The Australian and New Zealand dollars were under pressure on Friday as fears of a global downturn crushed commodity prices and inflicted another punishing week for risk sentiment.
The Aussie was pinned at $0.6700, having shed 2.1% during a whipsaw week that saw it rise as high as $0.6915 at one stage. That left it precariously poised above the July trough of $0.66825 and a return to ground last trod in May 2020.
The kiwi had lost 2.3% for the week so far to rest at $0.5957, having already hit a 2-1/2 year low. The next support was $0.5921, a low from May 2020.
Adding to the pressure was a slide in the Chinese yuan to beyond 7.0 per dollar. Many investors use the Aussie as a proxy for the yuan given China is Australia's single biggest export market and a driver of commodity prices.
Interest rate differentials have also been lifting the US dollar as the market added to wagers of more outsized rate hikes from the Federal Reserve.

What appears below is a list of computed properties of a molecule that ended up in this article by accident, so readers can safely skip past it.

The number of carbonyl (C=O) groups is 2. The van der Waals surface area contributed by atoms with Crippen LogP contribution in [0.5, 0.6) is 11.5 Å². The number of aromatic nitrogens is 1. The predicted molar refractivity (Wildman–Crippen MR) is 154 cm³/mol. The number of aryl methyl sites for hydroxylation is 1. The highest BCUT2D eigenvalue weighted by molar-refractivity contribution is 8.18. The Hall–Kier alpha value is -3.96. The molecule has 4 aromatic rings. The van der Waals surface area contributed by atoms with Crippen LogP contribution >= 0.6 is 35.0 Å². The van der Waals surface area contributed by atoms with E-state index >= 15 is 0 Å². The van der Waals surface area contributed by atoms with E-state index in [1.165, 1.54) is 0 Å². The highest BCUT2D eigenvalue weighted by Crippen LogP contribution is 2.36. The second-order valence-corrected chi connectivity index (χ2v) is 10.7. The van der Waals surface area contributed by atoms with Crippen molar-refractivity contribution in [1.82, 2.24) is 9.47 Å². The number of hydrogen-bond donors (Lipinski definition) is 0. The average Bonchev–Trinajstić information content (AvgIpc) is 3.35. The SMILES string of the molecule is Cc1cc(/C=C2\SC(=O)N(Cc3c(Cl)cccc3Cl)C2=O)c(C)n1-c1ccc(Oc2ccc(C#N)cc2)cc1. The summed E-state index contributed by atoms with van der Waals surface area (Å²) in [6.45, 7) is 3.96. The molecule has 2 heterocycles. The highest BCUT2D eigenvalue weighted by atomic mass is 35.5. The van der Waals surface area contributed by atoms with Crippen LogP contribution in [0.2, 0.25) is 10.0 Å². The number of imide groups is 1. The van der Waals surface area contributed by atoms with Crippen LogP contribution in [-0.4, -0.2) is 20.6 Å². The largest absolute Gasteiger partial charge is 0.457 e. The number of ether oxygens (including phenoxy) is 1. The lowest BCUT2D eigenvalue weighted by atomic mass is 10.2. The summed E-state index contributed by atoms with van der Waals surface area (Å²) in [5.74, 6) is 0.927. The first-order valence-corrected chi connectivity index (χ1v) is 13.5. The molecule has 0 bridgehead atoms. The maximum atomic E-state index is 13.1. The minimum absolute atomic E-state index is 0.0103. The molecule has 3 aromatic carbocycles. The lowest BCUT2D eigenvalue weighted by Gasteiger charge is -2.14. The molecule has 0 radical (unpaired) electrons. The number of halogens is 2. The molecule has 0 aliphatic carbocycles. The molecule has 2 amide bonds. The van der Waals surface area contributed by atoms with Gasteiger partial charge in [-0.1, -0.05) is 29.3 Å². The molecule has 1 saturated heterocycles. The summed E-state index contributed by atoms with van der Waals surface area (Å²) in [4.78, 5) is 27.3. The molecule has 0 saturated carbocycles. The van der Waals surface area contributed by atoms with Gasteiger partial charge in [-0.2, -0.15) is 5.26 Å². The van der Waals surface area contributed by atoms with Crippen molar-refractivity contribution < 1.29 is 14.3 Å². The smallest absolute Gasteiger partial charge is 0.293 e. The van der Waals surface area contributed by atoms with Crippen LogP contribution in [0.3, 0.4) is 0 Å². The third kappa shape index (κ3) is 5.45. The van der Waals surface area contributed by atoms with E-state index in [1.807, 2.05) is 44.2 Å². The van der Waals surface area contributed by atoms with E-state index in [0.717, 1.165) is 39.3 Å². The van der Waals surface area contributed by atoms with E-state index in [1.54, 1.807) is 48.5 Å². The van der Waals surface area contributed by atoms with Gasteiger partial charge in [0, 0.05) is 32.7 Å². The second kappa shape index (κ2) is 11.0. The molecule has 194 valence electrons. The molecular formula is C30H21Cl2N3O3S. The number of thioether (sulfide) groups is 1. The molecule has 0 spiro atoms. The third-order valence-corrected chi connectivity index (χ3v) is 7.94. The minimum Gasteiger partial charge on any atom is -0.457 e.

That has seen the Australian 10-year bond yield spread over Treasuries shrink to just 29 basis points, from more than 60 basis points a month ago.
The hawkish Fed outlook has in turn stoked speculation the Reserve Bank of Australia (RBA) will have to stay aggressive on policy and hike rates by another 50 basis points next month.
RBA Governor Philip Lowe on Friday reiterated that at some point it would be ready to slow the pace of tightening, but noted the economy was still running strongly.
"In light of recent data and the Governor's statement, we are now of the view that when the Board debates the decision in November, it will conclude that the balance of inflation risks argues against a step down in the pace of rate rises," said Alan Oster, chief economist at NAB.
He now expects the RBA to lift rates by 50 basis points in October to 2.85% and by a further 25 basis points in November before pausing.
He was not alone.
"We still think the RBA is more likely than not to tighten by 50bp in October," said David Plank, head of Australian economics at ANZ, who sees rates reaching 3.35% in December.
"We see this as a restrictive setting that will eventually slow the economy quite sharply," he added. "But the risk is the RBA's tightening cycle may be longer and higher than we currently expect."
The market shares the same concerns as futures imply rates could peak as high as 3.85% by the middle of next year.